Madame President –
New Zealand wishes to express its appreciation to the Secretary-General, Special Representative Bangura and Ms Misaka for their statements. We also thank you, Madame President, for convening this debate today. It is important that the Council continues to state in the clearest possible terms that conflict-related sexual violence will not be tolerated, and makes all efforts to give effect to those words.
We have seen some significant steps forward since the Council last convened an open debate to consider this issue, including the adoption of Resolution 2106. We have also welcomed specific commitments made by a number of countries to combat sexual violence in armed conflict over the past year.
The Secretary-General’s report on conflict-related sexual violence is sobering; it illustrates the scale and severity of the challenges that remain. It is clear that political commitments need to translate into concrete actions on the ground. The international community must address the use of sexual violence to intimidate and maintain social control, reprisals against those who report crimes, targeting of children and lack of access to justice, as well as many other difficult challenges.
In the face of these challenges, what can be done? First and foremost, national governments themselves must show leadership. We, as an international community, must support efforts by national governments and by other actors, including civil society. The United Nations Security Council must also continue to focus on this issue.
Madame President –
If lasting progress is to be made then we must focus on preventing conflict-related sexual violence from occurring in the first place by dealing with root causes. This requires national governments, supported by the UN, to emphasise better education at all levels of communities – from schools to health centres to the military - to help shift social attitudes and improve understanding of sexual violence.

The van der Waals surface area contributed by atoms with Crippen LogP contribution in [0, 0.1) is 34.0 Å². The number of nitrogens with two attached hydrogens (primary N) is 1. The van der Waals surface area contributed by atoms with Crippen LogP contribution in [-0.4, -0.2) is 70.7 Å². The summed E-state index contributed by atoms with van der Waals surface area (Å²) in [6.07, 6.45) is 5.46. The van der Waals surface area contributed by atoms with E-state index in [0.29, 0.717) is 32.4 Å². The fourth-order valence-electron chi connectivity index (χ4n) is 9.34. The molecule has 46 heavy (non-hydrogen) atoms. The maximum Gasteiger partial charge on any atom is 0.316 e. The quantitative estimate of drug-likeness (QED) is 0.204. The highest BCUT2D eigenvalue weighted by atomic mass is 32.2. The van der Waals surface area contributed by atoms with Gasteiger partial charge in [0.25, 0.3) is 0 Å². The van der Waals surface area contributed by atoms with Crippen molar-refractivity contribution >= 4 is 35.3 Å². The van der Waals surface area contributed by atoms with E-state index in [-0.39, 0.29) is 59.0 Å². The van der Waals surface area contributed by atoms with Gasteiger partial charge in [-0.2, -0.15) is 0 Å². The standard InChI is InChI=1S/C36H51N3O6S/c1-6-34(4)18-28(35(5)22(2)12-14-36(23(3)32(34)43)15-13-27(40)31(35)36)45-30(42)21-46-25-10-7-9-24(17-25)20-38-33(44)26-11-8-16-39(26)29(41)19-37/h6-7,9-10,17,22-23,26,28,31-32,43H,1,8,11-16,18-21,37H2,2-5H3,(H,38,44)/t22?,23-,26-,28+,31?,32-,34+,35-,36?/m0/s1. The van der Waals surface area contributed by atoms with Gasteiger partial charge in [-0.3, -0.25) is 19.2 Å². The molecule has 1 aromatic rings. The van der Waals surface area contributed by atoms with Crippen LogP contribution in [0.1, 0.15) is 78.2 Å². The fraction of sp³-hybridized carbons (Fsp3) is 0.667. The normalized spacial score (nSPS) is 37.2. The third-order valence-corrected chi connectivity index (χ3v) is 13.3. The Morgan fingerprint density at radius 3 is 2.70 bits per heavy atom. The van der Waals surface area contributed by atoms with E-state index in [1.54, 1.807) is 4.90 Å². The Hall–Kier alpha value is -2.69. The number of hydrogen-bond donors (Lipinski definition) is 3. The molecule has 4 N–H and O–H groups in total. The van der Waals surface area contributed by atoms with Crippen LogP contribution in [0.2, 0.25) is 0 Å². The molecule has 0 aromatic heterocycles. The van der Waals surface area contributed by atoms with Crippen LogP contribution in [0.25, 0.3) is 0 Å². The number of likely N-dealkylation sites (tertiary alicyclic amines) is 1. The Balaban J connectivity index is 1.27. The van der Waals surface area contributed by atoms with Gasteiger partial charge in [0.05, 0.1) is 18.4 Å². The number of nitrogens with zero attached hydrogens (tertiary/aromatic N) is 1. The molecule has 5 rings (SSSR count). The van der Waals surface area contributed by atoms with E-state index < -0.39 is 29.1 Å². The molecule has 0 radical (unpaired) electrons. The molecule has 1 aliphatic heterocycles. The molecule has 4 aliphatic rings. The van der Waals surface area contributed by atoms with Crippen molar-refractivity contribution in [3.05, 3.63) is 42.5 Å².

The Security Council must ensure that there is ongoing systematic focus on prevention, including in all relevant country-specific resolutions, peacekeeping mandate authorisations and renewals, and special political missions. Ensuring strong monitoring, analysis and reporting arrangements will help to identify situations of risk early so they can be addressed. This will also require coordination and information-sharing across UN activities.
We strongly encourage ongoing training of UN peacekeepers to protect populations from sexual violence. Peacekeepers can provide a strong line of prevention and response, both in terms of recognising early warning signs and reporting them, as well as addressing appropriately instances where sexual violence has occurred. Good quality training which is comprehensive and contextual should ensure that peacekeepers are able to recognise and respond to those most vulnerable to sexual violence. This includes, for example, persons with disabilities who have a heightened risk of sexual violence, but often have challenges to both prevent and report sexual violence.
Women protection advisers have a critical role to play in prevention and response and New Zealand calls for more advisers to be deployed to relevant Missions. Consideration should also be given to ensuring adequate deployment of child protection advisers, reflecting that young people are often victims.
Effective accountability is vital to hold perpetrators to account, to ensure recognition for victims and to deter future crimes. We acknowledge the important work done by international tribunals and the ICC in strengthening international law on sexual violence. The focus this Council paid to accountability in Resolution 2106 was welcome and we must continue this trend by ensuring accountability and access to justice are part of all our conversations about conflict-related sexual violence.
At the national level, effective accountability requires strong domestic laws, institutions and practical mechanisms that actually enable access to justice. We applaud the engagement so far of UN actors, in particular the Team of Experts to support national authorities to achieve accountability. New Zealand encourages the continuation and deepening of this support.
New Zealand is one of the 144 countries that endorsed the Declaration of Commitment to End Sexual Violence in Conflict, an initiative of the United Kingdom. This demonstrated that the political will exists to tackle conflict-related sexual violence. The upcoming summit in London this June provides an important opportunity to grow this political will and identify practical actions, reflecting on some of the concerns raised today.
Madame President –
New Zealand strongly endorses the Secretary-General and others’ call for all parties to conflict responsible for acts of sexual violence to cease this horrendous conduct and to make protection commitments. We also call for further strengthening and implementation of the protection framework, ensuring that protection is extended to those most vulnerable to conflict-related sexual violence.